Simply put, Storybird uses beautiful images to inspire students to write. Choose one of three formats: picture book, long-form, and poetry. With the picture book format, choose images from Storybird’s enormous image library. By arranging these pictures thoughtfully, a story forms.
The poetry format allows students to drag and drop words anywhere onto Storybird’s artwork. This encourages students to draw connections between words, images, and the emotion that both evoke in tandem. Finally, long-form allows students to really push their writing skills. While Storybird’s image library provides creative scaffolding, students may use an image to write a chapter that is thousands of words long, which in turn may be tied to other chapters to form a whole book.
Storybird Studio was made to be teacher-friendly. You can onboard your students, assign projects, and review their work all in one secure place. The feature that really sets Storybird apart, however, is its fundraising capability. Storybird will actually professionally print and bind your students’ stories for parents to buy, and 30 percent of the profits will go right back into your classroom.
You can sign up for Storybird, for free, right here.
Incorporate Storybird into your next lesson plan:
Use Storybird’s image library to create a story skeleton and teach students about fundamental plot elements (rising action, climax, falling action, denouement, etc.)
Make poetry more fun and accessible by using Storybird’s poetry form
Encourage creativity and a life-long love of stories by encouraging your students to share their creations with the class
Classcraft is one of many tools available to teachers and educators that “gamifies” the learning experience. But what sets Classcraft apart is that it’s more than a technique applied to one lesson–Classcraft gamifies the entire classroom experience.
Here’s how it works: students create their own role-playing game (RPG) style characters and form collaborative groups or “parties.” Classcraft helps you to create an enthusiastic, motivated, cooperative classroom by rewarding positive behaviors and punishing negative behaviors through a graphically beautiful and highly immersive system. Award your students experience points for turning in homework on time, answering a question correctly, or making an encouraging remark to a classmate. After accumulating enough experience points, students can purchase “abilities” that are tied to real-world rewards such as getting to turn in an assignment a day late or getting a hint on an exam. Bad behaviors such as tardiness can be punished by taking away “health points.” If a student loses enough health points, just like in a video game, they “fall in battle.” What’s more, when one student falls in battle, everyone in their party loses health points. This incentivizes students to work together and hold each other accountable for keeping the class on track.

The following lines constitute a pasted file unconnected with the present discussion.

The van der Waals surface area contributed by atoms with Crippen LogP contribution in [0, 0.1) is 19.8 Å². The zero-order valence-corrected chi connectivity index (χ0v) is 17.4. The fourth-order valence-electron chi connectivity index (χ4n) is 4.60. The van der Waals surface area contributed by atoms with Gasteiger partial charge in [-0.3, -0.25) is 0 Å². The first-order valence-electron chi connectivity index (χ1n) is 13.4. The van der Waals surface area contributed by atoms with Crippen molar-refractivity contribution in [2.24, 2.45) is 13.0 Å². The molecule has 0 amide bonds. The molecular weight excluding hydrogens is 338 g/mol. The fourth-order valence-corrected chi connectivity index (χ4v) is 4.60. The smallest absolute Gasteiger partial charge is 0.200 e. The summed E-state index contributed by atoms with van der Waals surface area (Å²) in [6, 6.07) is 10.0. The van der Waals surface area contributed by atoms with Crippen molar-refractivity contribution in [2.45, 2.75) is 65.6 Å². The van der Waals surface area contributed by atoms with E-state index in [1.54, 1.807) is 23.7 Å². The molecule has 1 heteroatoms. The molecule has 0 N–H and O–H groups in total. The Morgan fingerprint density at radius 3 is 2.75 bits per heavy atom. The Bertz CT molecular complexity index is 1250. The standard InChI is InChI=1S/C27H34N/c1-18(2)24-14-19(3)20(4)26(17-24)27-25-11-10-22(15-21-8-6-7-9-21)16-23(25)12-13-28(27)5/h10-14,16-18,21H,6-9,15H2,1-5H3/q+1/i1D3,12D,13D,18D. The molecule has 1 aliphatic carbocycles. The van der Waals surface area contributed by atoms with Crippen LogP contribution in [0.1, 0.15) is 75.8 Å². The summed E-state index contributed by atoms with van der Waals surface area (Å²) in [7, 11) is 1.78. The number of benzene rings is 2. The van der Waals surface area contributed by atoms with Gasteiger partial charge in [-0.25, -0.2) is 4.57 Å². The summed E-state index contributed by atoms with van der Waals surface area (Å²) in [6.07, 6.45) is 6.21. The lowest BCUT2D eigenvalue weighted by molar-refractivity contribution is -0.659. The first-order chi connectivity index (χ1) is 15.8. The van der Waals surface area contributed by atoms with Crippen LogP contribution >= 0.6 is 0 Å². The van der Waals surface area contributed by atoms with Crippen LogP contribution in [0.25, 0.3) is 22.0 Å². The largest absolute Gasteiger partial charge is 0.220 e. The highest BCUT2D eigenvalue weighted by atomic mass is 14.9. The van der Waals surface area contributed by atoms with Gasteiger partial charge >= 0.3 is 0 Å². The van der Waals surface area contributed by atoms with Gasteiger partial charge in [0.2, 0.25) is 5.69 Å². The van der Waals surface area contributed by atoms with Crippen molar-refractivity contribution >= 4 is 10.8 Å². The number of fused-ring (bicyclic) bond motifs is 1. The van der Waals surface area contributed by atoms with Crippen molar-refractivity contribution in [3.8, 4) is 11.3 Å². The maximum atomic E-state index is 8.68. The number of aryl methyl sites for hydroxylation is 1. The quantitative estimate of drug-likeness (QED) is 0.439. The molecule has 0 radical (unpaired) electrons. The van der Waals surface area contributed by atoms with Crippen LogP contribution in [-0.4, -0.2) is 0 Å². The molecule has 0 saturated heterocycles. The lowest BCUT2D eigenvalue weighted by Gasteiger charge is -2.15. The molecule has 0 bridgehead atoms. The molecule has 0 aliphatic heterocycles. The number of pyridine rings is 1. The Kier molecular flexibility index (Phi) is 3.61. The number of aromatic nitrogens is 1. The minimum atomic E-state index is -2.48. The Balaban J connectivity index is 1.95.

This is just the beginning of the adventure with Classcraft. Transform your lesson plans into interactive “quests.” Use a “volume meter” to keep your students working diligently and reward treasure to a silent classroom. Convert grades into experience points to further motivate students. You can present formal assessments as exciting boss battles!
Request a free trial of Classcraft here. Once granted access, you will be able to do a host of exciting things, including:
Reward experience and deducting health points for effective behavior management
Transform your lesson plans into interactive “quests”
Use a volume meter to keep your students working diligently
Convert grades into experience points to further motivate students
Present formalized assessments as exciting boss battles
Educators interested in adding even more gamification into their classroom may also be interested in:
Tim Scott discusses the unique qualities of his latest book involving heroic yet relatable family characters in a fast-paced series.
Tim takes the leap as a full-time writer, connecting with others through story. He finds full-time writing a frightening, challenging, rewarding experience and shares the intriguing process of developing a plot twist.
““If you design a system to do something, don’t be surprised if it does it,” Robinson said. He went on to describe the two pillars of the current system — conformity and compliance — which undermine the sincere efforts of educators and parents to equip children with the confidence to enter the world on their own terms.
“…Robinson believes education is “to enable students to understand the world around them, and the talents within them, so that they can become fulfilled individuals and active, compassionate citizens.” He doesn’t deny that learning information about the world is important, but he says it’s equally important for students to understand their own talents, motivations and passions if they are going to lead lives that satisfy them. The current system of conformity and compliance leaves no space for this type of self-exploration.
“….Robinson is calling on all educators to look at the available resources differently, more creatively, and to use them to create learning environments that allow individual students to thrive and flourish.”